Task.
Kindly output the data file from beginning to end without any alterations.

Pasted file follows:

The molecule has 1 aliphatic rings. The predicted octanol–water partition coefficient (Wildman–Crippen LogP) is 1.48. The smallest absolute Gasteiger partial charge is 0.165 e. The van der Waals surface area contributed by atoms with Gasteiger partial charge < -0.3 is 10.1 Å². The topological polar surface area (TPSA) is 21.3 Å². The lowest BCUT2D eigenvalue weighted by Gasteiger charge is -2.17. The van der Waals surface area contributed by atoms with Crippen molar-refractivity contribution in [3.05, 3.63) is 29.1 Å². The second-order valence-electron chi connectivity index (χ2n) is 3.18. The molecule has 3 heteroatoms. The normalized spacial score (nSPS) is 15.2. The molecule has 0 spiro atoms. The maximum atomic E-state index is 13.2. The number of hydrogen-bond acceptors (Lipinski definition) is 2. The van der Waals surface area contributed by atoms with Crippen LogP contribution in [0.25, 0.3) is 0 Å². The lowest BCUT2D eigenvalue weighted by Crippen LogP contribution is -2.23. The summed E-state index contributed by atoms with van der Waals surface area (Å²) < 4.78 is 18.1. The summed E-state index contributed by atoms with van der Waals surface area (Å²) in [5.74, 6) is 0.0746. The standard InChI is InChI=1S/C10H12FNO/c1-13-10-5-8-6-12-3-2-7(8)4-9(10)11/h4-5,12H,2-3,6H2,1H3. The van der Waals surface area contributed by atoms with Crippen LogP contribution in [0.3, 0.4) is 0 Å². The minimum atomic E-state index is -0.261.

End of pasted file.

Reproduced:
The molecule has 1 aliphatic rings. The predicted octanol–water partition coefficient (Wildman–Crippen LogP) is 1.48. The smallest absolute Gasteiger partial charge is 0.165 e. The van der Waals surface area contributed by atoms with Gasteiger partial charge < -0.3 is 10.1 Å². The topological polar surface area (TPSA) is 21.3 Å². The lowest BCUT2D eigenvalue weighted by Gasteiger charge is -2.17. The van der Waals surface area contributed by atoms with Crippen molar-refractivity contribution in [3.05, 3.63) is 29.1 Å². The second-order valence-electron chi connectivity index (χ2n) is 3.18. The molecule has 3 heteroatoms. The normalized spacial score (nSPS) is 15.2. The molecule has 0 spiro atoms. The maximum atomic E-state index is 13.2. The number of hydrogen-bond acceptors (Lipinski definition) is 2. The van der Waals surface area contributed by atoms with Crippen LogP contribution in [0.25, 0.3) is 0 Å². The lowest BCUT2D eigenvalue weighted by Crippen LogP contribution is -2.23. The summed E-state index contributed by atoms with van der Waals surface area (Å²) < 4.78 is 18.1. The summed E-state index contributed by atoms with van der Waals surface area (Å²) in [5.74, 6) is 0.0746. The standard InChI is InChI=1S/C10H12FNO/c1-13-10-5-8-6-12-3-2-7(8)4-9(10)11/h4-5,12H,2-3,6H2,1H3. The van der Waals surface area contributed by atoms with Crippen LogP contribution in [0.3, 0.4) is 0 Å². The minimum atomic E-state index is -0.261.